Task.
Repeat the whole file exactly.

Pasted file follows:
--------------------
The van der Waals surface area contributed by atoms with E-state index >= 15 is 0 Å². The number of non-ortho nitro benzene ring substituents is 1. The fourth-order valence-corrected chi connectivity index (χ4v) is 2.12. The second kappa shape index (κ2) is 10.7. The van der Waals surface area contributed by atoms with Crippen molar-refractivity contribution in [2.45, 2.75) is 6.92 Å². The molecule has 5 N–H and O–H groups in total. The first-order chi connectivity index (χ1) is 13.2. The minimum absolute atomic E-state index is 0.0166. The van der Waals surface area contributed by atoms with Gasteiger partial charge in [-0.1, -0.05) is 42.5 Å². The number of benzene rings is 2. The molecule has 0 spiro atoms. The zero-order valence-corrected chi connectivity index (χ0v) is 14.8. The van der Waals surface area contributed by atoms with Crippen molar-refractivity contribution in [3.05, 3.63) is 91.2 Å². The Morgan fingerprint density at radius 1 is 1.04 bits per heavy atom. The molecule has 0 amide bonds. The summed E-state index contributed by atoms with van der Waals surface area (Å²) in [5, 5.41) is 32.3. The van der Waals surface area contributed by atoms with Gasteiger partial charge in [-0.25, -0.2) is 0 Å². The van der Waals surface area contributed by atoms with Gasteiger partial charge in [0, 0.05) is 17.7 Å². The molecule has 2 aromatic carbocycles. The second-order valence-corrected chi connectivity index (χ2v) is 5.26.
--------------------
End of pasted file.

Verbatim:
The van der Waals surface area contributed by atoms with E-state index >= 15 is 0 Å². The number of non-ortho nitro benzene ring substituents is 1. The fourth-order valence-corrected chi connectivity index (χ4v) is 2.12. The second kappa shape index (κ2) is 10.7. The van der Waals surface area contributed by atoms with Crippen molar-refractivity contribution in [2.45, 2.75) is 6.92 Å². The molecule has 5 N–H and O–H groups in total. The first-order chi connectivity index (χ1) is 13.2. The minimum absolute atomic E-state index is 0.0166. The van der Waals surface area contributed by atoms with Gasteiger partial charge in [-0.1, -0.05) is 42.5 Å². The number of benzene rings is 2. The molecule has 0 spiro atoms. The zero-order valence-corrected chi connectivity index (χ0v) is 14.8. The van der Waals surface area contributed by atoms with Crippen molar-refractivity contribution in [3.05, 3.63) is 91.2 Å². The Morgan fingerprint density at radius 1 is 1.04 bits per heavy atom. The molecule has 0 amide bonds. The summed E-state index contributed by atoms with van der Waals surface area (Å²) in [5, 5.41) is 32.3. The van der Waals surface area contributed by atoms with Gasteiger partial charge in [-0.25, -0.2) is 0 Å². The van der Waals surface area contributed by atoms with Gasteiger partial charge in [0, 0.05) is 17.7 Å². The molecule has 2 aromatic carbocycles. The second-order valence-corrected chi connectivity index (χ2v) is 5.26.